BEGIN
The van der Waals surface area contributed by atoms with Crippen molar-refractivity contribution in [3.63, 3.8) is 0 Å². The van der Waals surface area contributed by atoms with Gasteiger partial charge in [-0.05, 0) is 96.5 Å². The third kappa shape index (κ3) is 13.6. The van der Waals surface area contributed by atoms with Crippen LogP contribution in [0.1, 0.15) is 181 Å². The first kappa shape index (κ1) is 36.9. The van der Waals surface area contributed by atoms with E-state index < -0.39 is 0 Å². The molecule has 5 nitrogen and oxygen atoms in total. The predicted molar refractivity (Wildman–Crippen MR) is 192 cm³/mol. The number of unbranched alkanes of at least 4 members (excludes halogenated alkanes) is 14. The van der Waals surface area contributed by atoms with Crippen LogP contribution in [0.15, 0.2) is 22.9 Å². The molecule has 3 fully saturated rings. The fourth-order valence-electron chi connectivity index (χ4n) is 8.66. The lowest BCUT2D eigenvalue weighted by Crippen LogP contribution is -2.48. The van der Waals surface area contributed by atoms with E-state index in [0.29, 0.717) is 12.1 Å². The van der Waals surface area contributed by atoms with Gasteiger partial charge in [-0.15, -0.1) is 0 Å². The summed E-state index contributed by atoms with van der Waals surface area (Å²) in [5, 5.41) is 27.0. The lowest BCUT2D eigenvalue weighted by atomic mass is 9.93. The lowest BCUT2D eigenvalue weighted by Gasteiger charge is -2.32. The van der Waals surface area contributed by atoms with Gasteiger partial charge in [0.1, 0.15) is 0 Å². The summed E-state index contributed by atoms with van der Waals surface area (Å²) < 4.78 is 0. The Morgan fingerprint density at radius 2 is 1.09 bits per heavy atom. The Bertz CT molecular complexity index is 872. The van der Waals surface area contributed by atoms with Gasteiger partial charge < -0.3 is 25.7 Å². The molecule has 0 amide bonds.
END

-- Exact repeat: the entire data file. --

The van der Waals surface area contributed by atoms with Crippen molar-refractivity contribution in [3.63, 3.8) is 0 Å². The van der Waals surface area contributed by atoms with Gasteiger partial charge in [-0.05, 0) is 96.5 Å². The third kappa shape index (κ3) is 13.6. The van der Waals surface area contributed by atoms with Crippen LogP contribution in [0.1, 0.15) is 181 Å². The first kappa shape index (κ1) is 36.9. The van der Waals surface area contributed by atoms with E-state index < -0.39 is 0 Å². The molecule has 5 nitrogen and oxygen atoms in total. The predicted molar refractivity (Wildman–Crippen MR) is 192 cm³/mol. The number of unbranched alkanes of at least 4 members (excludes halogenated alkanes) is 14. The van der Waals surface area contributed by atoms with Crippen LogP contribution in [0.15, 0.2) is 22.9 Å². The molecule has 3 fully saturated rings. The fourth-order valence-electron chi connectivity index (χ4n) is 8.66. The lowest BCUT2D eigenvalue weighted by Crippen LogP contribution is -2.48. The van der Waals surface area contributed by atoms with E-state index in [0.29, 0.717) is 12.1 Å². The van der Waals surface area contributed by atoms with Gasteiger partial charge in [-0.15, -0.1) is 0 Å². The summed E-state index contributed by atoms with van der Waals surface area (Å²) in [5, 5.41) is 27.0. The lowest BCUT2D eigenvalue weighted by atomic mass is 9.93. The lowest BCUT2D eigenvalue weighted by Gasteiger charge is -2.32. The van der Waals surface area contributed by atoms with Gasteiger partial charge in [0.1, 0.15) is 0 Å². The summed E-state index contributed by atoms with van der Waals surface area (Å²) < 4.78 is 0. The Morgan fingerprint density at radius 2 is 1.09 bits per heavy atom. The Bertz CT molecular complexity index is 872. The van der Waals surface area contributed by atoms with Gasteiger partial charge < -0.3 is 25.7 Å². The molecule has 0 amide bonds.